Most of the Pros agree that in spite of all the hate out there, Affinity remains the best deck in the environment, and they are proving it by putting their money where their mouth is. Figuring out what the best version of Affinity to play, on the other hand, is a much tougher task. We sat down with a few of the pros running the deck this weekend to find out why it's considered the best deck, and how they went about choosing which specific version to run.
Matt Boccio won a Neutral Ground PTQ last weekend with Frank Karsten's Vial Affinity deck, with his only loss on the day coming to mono-Red. He added three Somber Hoverguards to the main, taking out 2 Myr Enforcers and a Cranial Plating because he didn't find Myr Enforcer that exciting at the PTQ, while Hoverguard seems really good against the Green decks since they have no real way to deal with it. He also dropped a Myr Retriever for a second Atog for the Red matchup, saying "Almost every time you cast Atog, it is game over for the Red decks, and I was having more trouble with that matchup that when I was playing Green." He also added a Glimmervoid and took out a Blinkmoth Nexus to make it easier to cast the extra colored spells. In the sideboard he packs an extra Glimmervoid plus three Shatters and three Shrapnel Blasts.
"I think Mantle Affinity is a little too slow. Some of my friends played it at some of the earlier PTQs, and they were always a turn behind. The reason why Affinity can beat any deck is because it's just too fast, and the Mantle version seems to give your opponent that one extra turn to recover, so you lose more."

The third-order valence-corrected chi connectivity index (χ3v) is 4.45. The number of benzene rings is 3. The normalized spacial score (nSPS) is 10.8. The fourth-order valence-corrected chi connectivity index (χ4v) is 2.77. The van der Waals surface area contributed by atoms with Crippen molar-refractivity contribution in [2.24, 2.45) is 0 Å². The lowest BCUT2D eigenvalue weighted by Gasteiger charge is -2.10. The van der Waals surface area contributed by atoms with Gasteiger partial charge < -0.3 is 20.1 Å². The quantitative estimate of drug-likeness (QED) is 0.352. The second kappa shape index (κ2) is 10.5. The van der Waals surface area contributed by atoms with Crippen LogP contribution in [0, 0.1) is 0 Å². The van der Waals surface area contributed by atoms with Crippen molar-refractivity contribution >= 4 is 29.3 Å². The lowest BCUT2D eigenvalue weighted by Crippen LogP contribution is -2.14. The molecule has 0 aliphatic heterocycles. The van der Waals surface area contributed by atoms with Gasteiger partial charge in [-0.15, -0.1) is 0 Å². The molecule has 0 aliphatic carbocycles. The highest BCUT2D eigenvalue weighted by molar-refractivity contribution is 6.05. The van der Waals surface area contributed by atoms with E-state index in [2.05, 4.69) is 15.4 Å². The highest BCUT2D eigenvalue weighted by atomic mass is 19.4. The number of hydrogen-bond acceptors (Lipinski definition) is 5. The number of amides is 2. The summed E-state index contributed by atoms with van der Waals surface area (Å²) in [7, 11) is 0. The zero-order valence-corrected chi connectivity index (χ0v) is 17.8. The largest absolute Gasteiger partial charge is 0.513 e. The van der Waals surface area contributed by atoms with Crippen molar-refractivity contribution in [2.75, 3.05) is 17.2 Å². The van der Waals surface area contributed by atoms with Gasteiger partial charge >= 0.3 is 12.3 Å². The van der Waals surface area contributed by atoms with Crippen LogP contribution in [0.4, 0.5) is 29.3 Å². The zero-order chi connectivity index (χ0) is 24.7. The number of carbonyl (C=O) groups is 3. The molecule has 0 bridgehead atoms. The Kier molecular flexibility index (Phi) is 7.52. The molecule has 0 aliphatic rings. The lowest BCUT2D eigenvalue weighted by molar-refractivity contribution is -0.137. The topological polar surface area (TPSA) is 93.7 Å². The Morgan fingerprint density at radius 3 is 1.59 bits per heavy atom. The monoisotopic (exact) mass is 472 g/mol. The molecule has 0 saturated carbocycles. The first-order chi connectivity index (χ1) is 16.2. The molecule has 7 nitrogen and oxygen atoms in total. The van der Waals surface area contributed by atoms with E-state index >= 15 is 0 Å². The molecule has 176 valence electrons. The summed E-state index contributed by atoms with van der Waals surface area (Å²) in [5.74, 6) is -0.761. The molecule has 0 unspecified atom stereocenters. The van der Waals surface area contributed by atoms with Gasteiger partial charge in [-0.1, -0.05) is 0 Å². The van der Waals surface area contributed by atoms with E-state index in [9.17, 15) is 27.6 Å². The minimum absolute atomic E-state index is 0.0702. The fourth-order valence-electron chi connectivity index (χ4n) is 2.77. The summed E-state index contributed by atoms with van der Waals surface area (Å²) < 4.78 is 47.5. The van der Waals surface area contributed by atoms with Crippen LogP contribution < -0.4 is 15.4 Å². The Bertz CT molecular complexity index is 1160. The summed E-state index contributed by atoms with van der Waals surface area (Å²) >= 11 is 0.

Pro Tour: San Diego top 8 competitor Marc Herberholz apparently kicked off a trend last night while testing and converted Brian Kibler, Brock Parker, edt, and William "Huey" Jensen (among others )to his cause in the process. He's playing the "Mantle Affinity" deck that exchanges some staple Affinity cards in favor of the equipment that turns every one of their creatures into a Birds of Paradise. He swears he didn't actually brainwash anyone into thinking the Mantle is good, but it's hard to believe how many players switched over to Herberheezy's decklists at the last minute. Marc explained the reasoning behind his decision to us this way:
"You can get the best series of turn 1 plays possible with this deck. Paradise Mantles are in there in place of Welding Jar or Chromatic Sphere. In my opinion, it speeds the deck up a little bit and fixes your mana. Basically what happens is that Mantle gets you another spell on turn 2. A lot of times, you lose one damage to equip it, but you get an extra mana on the next turn, making you a bit more explosive as the game goes on. Night's Whisper is also in the deck and is good against all the decks that attack your mana and try to go one-for-one with their artifact removal. The only deck I don't like it against is the mirror, but it's pretty good everywhere else.
Kibler has actually taken things one step further by including not only Paradise Mantle in the maindeck, but also by adding Qumulox and a couple of Islands to his sideboard (to go along with Terror and Furnace Dragon as well). When asked to explain his madness, Brian had this to say:
"Paradise Mantle lets you play with all the good cards. You get to play with more card drawing than any other Affinity deck, plus Cranial Plating, Shrapnel Blast, and Somber Hoverguard. In the Vial version, your mana is so bad that you can't consistently cast things like Blast and Guard, so you either lose those spells, or you risk losing to color screw. With Mantle, you get to play with Qumulox, Furnace Dragon, and pretty much anything you want to. The Mantle is solid.
"The reason why I'm playing Affinity is because everyone thinks that their decks deal with Affinity, and they honestly don't. Against decks with a ton of artifact destruction, you bring in Qumulox and they just die, and you win nearly every single game 1 matchup in the format, and then games 2 and 3 are usually 50/50 or 60/40 against you, which is still pretty good odds when you are already up a game."